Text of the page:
Although the Spanish government has attempted to re-regulate temporary employment, as by forbidding renewal of temporary contracts — a step that obviously works to the disadvantage of some of the workers affected — it has also been forced to trim back some of the elaborate tenure protections for private-sector workers, who may now walk away with a maximum of two years’ salary as severance, down from three and a half years’.
My new post at Cato at Liberty is on Italian labor law professors Pietro Ichino and Carlo Dell’Aringa, who live under police protection because of their support for liberalization of the job market; two other professors, Massimo D’Antona and Mario Biagi, have been killed by Red Brigades gunmen. More: Coyote.
Why does Europe generate so few star high-tech firms? Bad labor law is one reason [Brian Palmer, Slate]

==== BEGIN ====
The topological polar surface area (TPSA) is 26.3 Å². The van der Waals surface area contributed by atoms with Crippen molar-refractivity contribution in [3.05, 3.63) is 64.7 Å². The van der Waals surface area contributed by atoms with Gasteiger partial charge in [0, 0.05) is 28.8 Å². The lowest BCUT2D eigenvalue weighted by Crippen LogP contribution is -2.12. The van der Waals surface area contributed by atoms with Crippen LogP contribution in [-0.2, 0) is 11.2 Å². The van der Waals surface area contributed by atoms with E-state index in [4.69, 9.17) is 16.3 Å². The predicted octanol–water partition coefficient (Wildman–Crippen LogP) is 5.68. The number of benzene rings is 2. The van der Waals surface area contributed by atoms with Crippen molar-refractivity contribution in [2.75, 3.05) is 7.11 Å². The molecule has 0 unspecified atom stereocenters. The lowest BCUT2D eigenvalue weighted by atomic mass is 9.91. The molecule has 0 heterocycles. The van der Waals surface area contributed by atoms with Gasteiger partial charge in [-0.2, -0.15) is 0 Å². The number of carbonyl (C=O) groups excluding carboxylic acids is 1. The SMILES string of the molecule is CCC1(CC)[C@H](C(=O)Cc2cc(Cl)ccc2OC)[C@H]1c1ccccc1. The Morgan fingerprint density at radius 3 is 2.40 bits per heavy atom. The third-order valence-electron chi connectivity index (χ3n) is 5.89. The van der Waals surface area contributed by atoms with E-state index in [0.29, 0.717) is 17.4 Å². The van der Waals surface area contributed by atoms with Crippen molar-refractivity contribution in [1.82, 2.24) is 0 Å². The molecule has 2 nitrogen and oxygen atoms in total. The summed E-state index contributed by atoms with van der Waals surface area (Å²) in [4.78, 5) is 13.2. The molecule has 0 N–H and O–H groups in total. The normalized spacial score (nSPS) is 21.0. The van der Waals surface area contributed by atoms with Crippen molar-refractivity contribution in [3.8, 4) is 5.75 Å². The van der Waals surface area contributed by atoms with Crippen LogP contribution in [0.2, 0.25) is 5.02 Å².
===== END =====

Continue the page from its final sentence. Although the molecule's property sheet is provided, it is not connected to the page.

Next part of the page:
Hey, that might work here too! It’s the subject of my new Cato Institute post, which also mentions today’s news of a big jump (to record levels) in federal employment discrimination cases, fueled by the 2008 ADA Amendments Act.
I’ve got some thoughts at Cato at Liberty on the overreaching way California’s Proposition 19 tried to curtail employers’ liberty in employment decisions related to pot smoking — which might have contributed to the measure’s defeat at the polls on Tuesday. Earlier here. Jacob Sullum points out that much of employers’ tendency to treat off-job marijuana use more harshly than off-job alcohol use is itself stimulated by government mandates and exhortation, prominently including drug testing programs (& welcome Instapundit readers). More: Nancy Berner, California Labor & Employment Law Blog (“Merely smelling marijuana on a worker’s clothes after lunch would not be sufficient to justify a write-up” had the measure passed.)